Boston University is a big school indeed. Within our microcosmic universe, the different colleges are somewhat like galaxies, each existing independently of each other and only vaguely aware of the other entities alongside which they exist.
When I transferred into the College of Communication as a film major, the only thing I knew about COM was that students did not have to take math. I had questions. Did film production majors get to go beyond the classroom? Or were my next few years going to be a scramble to absorb every bit of technical information thrown at me? My real question, though, was what set COM students apart from everyone else. As another academic year came to a close, I got to be a part of something in which most film production majors can only hope to partake before their college careers end. My questions were answered.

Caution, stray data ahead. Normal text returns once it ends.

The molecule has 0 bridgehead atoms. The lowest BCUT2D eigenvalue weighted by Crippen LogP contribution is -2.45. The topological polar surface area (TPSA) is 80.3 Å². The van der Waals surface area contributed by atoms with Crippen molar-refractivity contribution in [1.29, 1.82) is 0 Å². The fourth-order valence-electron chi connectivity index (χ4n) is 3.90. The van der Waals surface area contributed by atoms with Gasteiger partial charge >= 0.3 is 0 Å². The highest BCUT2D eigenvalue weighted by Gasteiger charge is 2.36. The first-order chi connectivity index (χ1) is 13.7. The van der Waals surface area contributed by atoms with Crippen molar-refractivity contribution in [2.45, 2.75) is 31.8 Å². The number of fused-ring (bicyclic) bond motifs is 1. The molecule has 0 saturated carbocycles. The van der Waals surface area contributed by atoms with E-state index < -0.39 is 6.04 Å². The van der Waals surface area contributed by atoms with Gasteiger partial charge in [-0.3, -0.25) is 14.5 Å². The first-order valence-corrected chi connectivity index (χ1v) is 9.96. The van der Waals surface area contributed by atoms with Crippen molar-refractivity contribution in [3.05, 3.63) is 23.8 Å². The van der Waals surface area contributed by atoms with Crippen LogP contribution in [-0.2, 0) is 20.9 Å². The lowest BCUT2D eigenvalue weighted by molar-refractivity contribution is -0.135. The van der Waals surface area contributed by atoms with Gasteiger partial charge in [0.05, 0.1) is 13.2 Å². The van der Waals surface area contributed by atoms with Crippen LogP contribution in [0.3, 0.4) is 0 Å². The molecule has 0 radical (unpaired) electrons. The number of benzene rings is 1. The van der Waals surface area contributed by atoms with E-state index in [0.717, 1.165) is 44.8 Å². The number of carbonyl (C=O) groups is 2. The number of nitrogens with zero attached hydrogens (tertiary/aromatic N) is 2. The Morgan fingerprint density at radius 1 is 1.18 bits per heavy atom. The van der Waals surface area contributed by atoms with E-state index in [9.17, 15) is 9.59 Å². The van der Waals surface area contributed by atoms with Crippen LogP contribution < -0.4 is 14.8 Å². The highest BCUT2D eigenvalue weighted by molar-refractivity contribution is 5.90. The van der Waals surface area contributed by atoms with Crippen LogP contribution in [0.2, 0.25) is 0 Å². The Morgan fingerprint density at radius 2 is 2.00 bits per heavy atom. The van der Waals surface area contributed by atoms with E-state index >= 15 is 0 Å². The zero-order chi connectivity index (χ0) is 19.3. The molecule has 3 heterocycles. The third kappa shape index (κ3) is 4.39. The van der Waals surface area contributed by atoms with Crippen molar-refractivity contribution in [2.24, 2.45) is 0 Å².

Production III is the highest level film production class that can be taken at the undergraduate level here at BU. Offered every spring semester, production students apply to the class as a director, producer, cinematographer, editor, production designer or sound designer. The production faculty then selects eight directors, based in part on the scripts they submit, and a team of every other position that will work to make eight thesis-quality films over the course of the semester. Students are chosen based on their work in previous production classes as well as their collaborative abilities. “All things being equal, we’ll select the student who can offer advice, suggestions and constructive criticism,” says Professor Sam Kauffmann, who facilitates the class. “We expect them to produce films that are amongst the best student films of the year.”
“As a production student you ‘grow up’ hearing about Prod III. It becomes mythical, and then finally being a part of it is very empowering,” says Dan Salgarolo, a senior in Prod III who wrote and is now directing his film Simulacrum for the class. “It’s just like in real life: you work hard, you network, you get to know people and you build a solid reputation. All of those things contribute to getting in to Production III,” he adds.